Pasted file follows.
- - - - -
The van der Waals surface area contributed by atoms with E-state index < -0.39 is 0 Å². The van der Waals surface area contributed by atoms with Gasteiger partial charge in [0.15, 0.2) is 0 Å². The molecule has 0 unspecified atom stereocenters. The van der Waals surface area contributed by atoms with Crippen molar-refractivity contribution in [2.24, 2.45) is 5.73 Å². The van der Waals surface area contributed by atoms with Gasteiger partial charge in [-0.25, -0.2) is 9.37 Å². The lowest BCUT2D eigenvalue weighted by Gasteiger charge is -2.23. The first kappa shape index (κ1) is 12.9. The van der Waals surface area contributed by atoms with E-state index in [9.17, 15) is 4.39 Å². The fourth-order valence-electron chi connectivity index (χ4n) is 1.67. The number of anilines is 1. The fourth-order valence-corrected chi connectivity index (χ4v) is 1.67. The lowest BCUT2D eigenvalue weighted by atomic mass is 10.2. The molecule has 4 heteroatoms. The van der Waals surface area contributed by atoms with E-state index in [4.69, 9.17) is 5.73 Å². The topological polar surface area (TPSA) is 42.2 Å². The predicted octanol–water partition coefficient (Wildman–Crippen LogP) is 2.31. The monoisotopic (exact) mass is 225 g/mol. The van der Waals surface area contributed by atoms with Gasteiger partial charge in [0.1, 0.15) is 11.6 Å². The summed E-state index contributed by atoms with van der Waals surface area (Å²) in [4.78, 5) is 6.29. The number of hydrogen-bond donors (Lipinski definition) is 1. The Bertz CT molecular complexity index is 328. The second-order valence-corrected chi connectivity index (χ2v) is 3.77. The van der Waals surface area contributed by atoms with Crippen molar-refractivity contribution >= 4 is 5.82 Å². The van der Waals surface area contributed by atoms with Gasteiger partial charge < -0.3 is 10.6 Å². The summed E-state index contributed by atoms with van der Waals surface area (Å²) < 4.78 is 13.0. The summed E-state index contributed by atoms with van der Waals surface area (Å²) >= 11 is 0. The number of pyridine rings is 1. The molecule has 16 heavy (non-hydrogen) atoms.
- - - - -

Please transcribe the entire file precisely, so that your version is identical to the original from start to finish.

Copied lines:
The van der Waals surface area contributed by atoms with E-state index < -0.39 is 0 Å². The van der Waals surface area contributed by atoms with Gasteiger partial charge in [0.15, 0.2) is 0 Å². The molecule has 0 unspecified atom stereocenters. The van der Waals surface area contributed by atoms with Crippen molar-refractivity contribution in [2.24, 2.45) is 5.73 Å². The van der Waals surface area contributed by atoms with Gasteiger partial charge in [-0.25, -0.2) is 9.37 Å². The lowest BCUT2D eigenvalue weighted by Gasteiger charge is -2.23. The first kappa shape index (κ1) is 12.9. The van der Waals surface area contributed by atoms with E-state index in [9.17, 15) is 4.39 Å². The fourth-order valence-electron chi connectivity index (χ4n) is 1.67. The number of anilines is 1. The fourth-order valence-corrected chi connectivity index (χ4v) is 1.67. The lowest BCUT2D eigenvalue weighted by atomic mass is 10.2. The molecule has 4 heteroatoms. The van der Waals surface area contributed by atoms with E-state index in [4.69, 9.17) is 5.73 Å². The topological polar surface area (TPSA) is 42.2 Å². The predicted octanol–water partition coefficient (Wildman–Crippen LogP) is 2.31. The monoisotopic (exact) mass is 225 g/mol. The van der Waals surface area contributed by atoms with Gasteiger partial charge in [0.1, 0.15) is 11.6 Å². The summed E-state index contributed by atoms with van der Waals surface area (Å²) in [4.78, 5) is 6.29. The number of hydrogen-bond donors (Lipinski definition) is 1. The Bertz CT molecular complexity index is 328. The second-order valence-corrected chi connectivity index (χ2v) is 3.77. The van der Waals surface area contributed by atoms with Crippen molar-refractivity contribution >= 4 is 5.82 Å². The van der Waals surface area contributed by atoms with Gasteiger partial charge < -0.3 is 10.6 Å². The summed E-state index contributed by atoms with van der Waals surface area (Å²) < 4.78 is 13.0. The summed E-state index contributed by atoms with van der Waals surface area (Å²) >= 11 is 0. The number of pyridine rings is 1. The molecule has 16 heavy (non-hydrogen) atoms.